Women Who Scale Modern Mountains to Combine Breastfeeding and Working

The unusual title derives from an Indian tale from the 1600s of a milkmaid, Hirkani, who one day
delivered milk to the royal fort, high on a mountain. At dusk the gates to the fort were closed for
security reasons, and Hirkani was trapped in the fort, with her baby waiting in the village below.
Determined to return to him, she climbed down a vertical 1000 ft cliff to get back to her village.
The king was so impressed that he honoured her, and even today, the village is still called Hirkani
I found myself involved and amazed from start to finish of this book. Many of the stories tell of
women so determined to breastfeed that they went to great lengths and made many sacrifices to
succeed – sometimes with support and other times with none. Also fascinating was the
information about support available in different countries for breastfeeding mothers in paid work.
Many countries have much better legislation and conditions than does New Zealand, where a big
gap exists in that there is no provision for breastfeeding breaks, let alone paid breaks. By contrast
for example, in Slovenia, where 67% of women are in the paid work force, and where the birth
rate is extremely low, there are 365 days of paid parental leave and the mother can use an hour a
day for feeding or expressing, plus there are many other child-friendly benefits.
There is also a section on Breastfeeding-Friendly Employers. Would that all employers were like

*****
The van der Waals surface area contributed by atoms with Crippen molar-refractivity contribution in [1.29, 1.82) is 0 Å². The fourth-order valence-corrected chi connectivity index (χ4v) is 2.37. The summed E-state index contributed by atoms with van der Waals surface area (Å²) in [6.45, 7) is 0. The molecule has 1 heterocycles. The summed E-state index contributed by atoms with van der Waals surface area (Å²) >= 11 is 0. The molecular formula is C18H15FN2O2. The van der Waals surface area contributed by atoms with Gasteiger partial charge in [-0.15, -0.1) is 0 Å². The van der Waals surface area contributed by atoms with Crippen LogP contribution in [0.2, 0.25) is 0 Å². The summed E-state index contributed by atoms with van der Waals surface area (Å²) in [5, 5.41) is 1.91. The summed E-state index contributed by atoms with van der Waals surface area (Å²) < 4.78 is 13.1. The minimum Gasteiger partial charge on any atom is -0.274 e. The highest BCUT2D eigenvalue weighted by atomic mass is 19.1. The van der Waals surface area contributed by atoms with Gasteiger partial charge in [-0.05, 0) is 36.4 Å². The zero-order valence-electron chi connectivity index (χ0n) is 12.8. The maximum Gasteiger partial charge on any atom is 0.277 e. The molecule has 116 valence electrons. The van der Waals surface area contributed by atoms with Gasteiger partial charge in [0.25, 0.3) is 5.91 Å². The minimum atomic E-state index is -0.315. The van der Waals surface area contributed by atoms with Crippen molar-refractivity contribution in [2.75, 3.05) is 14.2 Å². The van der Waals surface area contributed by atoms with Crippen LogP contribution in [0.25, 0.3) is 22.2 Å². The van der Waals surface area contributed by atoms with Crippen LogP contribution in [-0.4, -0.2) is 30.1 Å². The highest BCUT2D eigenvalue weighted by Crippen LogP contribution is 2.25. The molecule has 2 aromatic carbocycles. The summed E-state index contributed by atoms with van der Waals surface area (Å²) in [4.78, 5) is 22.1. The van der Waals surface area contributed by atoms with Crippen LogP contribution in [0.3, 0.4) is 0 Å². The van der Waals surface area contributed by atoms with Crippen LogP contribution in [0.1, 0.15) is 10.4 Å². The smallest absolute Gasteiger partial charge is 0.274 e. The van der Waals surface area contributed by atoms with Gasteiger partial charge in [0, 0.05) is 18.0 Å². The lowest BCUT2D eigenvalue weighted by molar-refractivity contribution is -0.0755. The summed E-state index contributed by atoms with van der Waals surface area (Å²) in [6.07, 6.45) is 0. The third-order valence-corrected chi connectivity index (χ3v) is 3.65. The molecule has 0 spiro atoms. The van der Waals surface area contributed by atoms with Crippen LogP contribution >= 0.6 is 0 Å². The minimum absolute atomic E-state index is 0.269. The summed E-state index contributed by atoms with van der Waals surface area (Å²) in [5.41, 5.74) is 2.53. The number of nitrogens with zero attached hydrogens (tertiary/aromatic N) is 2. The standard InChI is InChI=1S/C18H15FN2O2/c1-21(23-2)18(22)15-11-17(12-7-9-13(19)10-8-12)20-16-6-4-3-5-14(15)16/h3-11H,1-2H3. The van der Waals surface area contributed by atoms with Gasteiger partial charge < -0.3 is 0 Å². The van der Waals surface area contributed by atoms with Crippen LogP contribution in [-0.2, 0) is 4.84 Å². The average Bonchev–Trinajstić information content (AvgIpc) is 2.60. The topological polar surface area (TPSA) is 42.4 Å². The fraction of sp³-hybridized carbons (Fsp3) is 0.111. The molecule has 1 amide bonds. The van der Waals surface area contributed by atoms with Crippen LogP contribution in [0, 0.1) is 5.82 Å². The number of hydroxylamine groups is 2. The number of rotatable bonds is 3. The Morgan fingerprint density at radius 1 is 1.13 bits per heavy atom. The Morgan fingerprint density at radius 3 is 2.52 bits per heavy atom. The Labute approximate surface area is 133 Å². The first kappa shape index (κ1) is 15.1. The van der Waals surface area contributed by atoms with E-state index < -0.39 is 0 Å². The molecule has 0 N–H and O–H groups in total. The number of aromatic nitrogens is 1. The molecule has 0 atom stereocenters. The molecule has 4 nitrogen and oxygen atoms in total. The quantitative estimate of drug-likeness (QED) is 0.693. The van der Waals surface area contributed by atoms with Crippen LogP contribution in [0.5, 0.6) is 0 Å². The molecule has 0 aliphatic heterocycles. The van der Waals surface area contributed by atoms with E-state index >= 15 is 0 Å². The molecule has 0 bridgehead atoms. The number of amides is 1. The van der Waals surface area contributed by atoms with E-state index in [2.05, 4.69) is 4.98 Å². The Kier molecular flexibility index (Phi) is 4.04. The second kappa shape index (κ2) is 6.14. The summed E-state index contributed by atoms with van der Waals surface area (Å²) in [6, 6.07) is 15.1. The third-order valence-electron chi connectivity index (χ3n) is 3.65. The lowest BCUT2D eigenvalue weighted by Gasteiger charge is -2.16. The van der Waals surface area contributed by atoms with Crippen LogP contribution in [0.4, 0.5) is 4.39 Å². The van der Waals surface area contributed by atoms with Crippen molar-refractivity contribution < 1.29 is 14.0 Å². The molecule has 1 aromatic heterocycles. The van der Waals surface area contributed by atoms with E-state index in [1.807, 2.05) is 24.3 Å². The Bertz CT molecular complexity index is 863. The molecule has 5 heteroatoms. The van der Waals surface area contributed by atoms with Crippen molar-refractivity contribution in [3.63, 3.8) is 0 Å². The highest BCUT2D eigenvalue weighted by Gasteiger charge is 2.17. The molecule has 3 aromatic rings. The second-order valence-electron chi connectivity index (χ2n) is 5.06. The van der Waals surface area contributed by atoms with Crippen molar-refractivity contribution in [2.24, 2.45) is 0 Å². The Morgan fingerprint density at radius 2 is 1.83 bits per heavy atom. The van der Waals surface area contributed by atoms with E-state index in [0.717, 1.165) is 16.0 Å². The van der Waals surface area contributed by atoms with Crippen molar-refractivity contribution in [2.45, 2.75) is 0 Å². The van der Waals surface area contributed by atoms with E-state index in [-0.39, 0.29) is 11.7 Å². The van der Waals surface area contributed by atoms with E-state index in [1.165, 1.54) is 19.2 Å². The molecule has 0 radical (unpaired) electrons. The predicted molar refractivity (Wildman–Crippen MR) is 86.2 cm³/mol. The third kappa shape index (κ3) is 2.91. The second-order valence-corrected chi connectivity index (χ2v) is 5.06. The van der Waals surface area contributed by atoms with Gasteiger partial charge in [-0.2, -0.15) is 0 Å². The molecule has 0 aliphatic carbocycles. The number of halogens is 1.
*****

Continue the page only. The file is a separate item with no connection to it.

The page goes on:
the ones mentioned here! For example, I can’t imagine anyone ever wanting to leave the SAS
Corporation in North Carolina, where employees have access to lactation experts, a lactation room
with breast pumps, childbirth and breastfeeding classes, a company-wide recognition of World
Breastfeeding Week, an on-site Montessori daycare centre, and where mothers are paged when
their babies need feeding and can use the breastfeeding lounge any time of day!
There is a New Zealand connection with Hirkani’s Daughters – Dr Judith Galtry has written a
Foreword and Sarah Farquhar, an early childhood educator from Wellington, tells her story. Some
of you may remember their session from the 2004 LLLNZ Conference, which Sarah mentions
favourably in her story.
If you want a book that is full of the ‘how tos’ of combining breastfeeding and working, then this is
not the book for you. Try Nursing Mother, Working Mother by Gale Pryor instead. Although
Hirkani’s Daughters does have a brief section at the end called ‘What Working Mothers Need to
Know’ which contains handy hints, and although there are good ideas contained in each story, the
focus of this book is really on the amazing and inspiring stories of real women from all around the
world who have “scaled modern mountains to combine breastfeeding and working.”

Original review, printed in Aroha Volume 14 Number 1

Hirkani’s Daughters
Women Who Scale Modern Mountains to Combine Breastfeeding and Working
Edited by Jennifer Hicks
La Leche League International, Schaumburg, USA, 2006
Reviewed by Rosemary Gordon, LLLNZ

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Breastfeeding with Confidence – A do-it-yourself guide

Breastfeeding with Confidence – A do-it-yourself guide

This book is described by the publisher as a new edition of Sue Cox’s previous book, Breastfeeding: